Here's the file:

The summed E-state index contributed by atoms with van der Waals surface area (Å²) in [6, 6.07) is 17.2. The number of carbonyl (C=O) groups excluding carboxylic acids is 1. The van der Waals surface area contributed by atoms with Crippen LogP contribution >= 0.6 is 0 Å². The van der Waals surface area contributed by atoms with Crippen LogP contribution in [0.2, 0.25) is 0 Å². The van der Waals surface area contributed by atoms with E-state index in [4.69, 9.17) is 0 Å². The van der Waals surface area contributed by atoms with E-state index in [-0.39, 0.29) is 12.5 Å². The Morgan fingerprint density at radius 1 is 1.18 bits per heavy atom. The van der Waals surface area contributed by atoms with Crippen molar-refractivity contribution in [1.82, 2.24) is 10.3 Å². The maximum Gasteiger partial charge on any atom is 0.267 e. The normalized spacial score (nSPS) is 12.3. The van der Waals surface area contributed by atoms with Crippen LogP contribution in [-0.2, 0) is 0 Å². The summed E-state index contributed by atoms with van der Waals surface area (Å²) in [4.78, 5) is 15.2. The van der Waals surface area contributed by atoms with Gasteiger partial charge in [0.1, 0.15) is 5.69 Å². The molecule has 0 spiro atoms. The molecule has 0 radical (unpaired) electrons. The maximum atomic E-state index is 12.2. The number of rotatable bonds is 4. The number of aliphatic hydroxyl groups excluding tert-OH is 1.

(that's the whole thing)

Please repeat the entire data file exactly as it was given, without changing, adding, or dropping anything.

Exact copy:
The summed E-state index contributed by atoms with van der Waals surface area (Å²) in [6, 6.07) is 17.2. The number of carbonyl (C=O) groups excluding carboxylic acids is 1. The van der Waals surface area contributed by atoms with Crippen LogP contribution >= 0.6 is 0 Å². The van der Waals surface area contributed by atoms with Crippen LogP contribution in [0.2, 0.25) is 0 Å². The van der Waals surface area contributed by atoms with E-state index in [4.69, 9.17) is 0 Å². The van der Waals surface area contributed by atoms with E-state index in [-0.39, 0.29) is 12.5 Å². The Morgan fingerprint density at radius 1 is 1.18 bits per heavy atom. The van der Waals surface area contributed by atoms with Crippen molar-refractivity contribution in [1.82, 2.24) is 10.3 Å². The maximum Gasteiger partial charge on any atom is 0.267 e. The normalized spacial score (nSPS) is 12.3. The van der Waals surface area contributed by atoms with Crippen LogP contribution in [-0.2, 0) is 0 Å². The summed E-state index contributed by atoms with van der Waals surface area (Å²) in [4.78, 5) is 15.2. The van der Waals surface area contributed by atoms with Gasteiger partial charge in [0.1, 0.15) is 5.69 Å². The molecule has 0 spiro atoms. The molecule has 0 radical (unpaired) electrons. The maximum atomic E-state index is 12.2. The number of rotatable bonds is 4. The number of aliphatic hydroxyl groups excluding tert-OH is 1.